Although the political center of the Western world moved from Greece to Rome, the new capital did not feel the need to enforce its status as the center of the intellectual world.
Instead, many Romans were happy to accept the importation of new ideas and religious systems, from whichever part of their burgeoning empire they should arise. Within this generally liberal atmosphere, Greek and especially Athenian systems of thought held a special place.
Greek was likely to be the language of intellectual discussion among the educated urban elite, and familiarity with the works of the past was an essential part of refinement and statesmanship.
A revival in interest in Greek learning was ushered in by the emperor Hadrian in the second century c.e., and this inspired the growth of a set of professional teachers who came to be labeled Sophist and to be members of the Atticist school—that is, to be from Attica, or Athens.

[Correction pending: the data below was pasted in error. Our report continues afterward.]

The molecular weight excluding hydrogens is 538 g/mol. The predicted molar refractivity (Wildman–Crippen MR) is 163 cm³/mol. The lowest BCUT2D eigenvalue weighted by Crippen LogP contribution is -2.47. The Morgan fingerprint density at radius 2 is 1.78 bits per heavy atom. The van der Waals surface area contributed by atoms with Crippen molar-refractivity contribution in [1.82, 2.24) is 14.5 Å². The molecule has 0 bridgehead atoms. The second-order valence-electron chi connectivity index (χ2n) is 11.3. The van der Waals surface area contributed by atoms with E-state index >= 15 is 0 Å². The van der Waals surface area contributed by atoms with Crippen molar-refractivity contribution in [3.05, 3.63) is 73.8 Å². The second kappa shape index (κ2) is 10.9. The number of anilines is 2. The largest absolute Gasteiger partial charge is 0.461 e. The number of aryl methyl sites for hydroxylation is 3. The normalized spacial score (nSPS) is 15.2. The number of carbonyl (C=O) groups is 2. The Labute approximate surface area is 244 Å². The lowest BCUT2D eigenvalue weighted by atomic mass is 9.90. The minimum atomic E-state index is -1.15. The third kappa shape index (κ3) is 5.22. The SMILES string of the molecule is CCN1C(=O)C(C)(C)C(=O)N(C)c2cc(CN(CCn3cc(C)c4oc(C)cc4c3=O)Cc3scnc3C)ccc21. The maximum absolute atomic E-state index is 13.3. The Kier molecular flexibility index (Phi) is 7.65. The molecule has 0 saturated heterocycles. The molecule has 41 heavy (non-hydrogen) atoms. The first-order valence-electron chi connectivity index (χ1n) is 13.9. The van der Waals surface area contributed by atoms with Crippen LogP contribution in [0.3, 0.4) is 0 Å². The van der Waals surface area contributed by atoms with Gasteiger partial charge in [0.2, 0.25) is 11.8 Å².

Unlike the original Sophists, the later teachers focused entirely on the techniques of rhetoric and ability to argue so as to win an argument. Their methods had no ethical or truth-seeking element and were, therefore, susceptible to the criticism of sophism that it was amoral and improper for a person of good faith to use.
Those whose writings have been preserved and who have been associated with this movement include the historians Dio Cassius and Herodian, Maximus, Aelius Aristides, and Polemon of Athens. Polemon managed a successful school of rhetoric at Smyrna and was highly regarded by the emperors Trajan, Hadrian, and Antoninus Pius.
According to legend, Polemon had himself buried alive at the age of 56 to escape the misery of chronic gout. Since most extant works of this group are concerned mostly with substantive matters rather than in the practice of sophistry as a deliberate technique, there is no specific body of work that commemorates the Second Sophistic movement.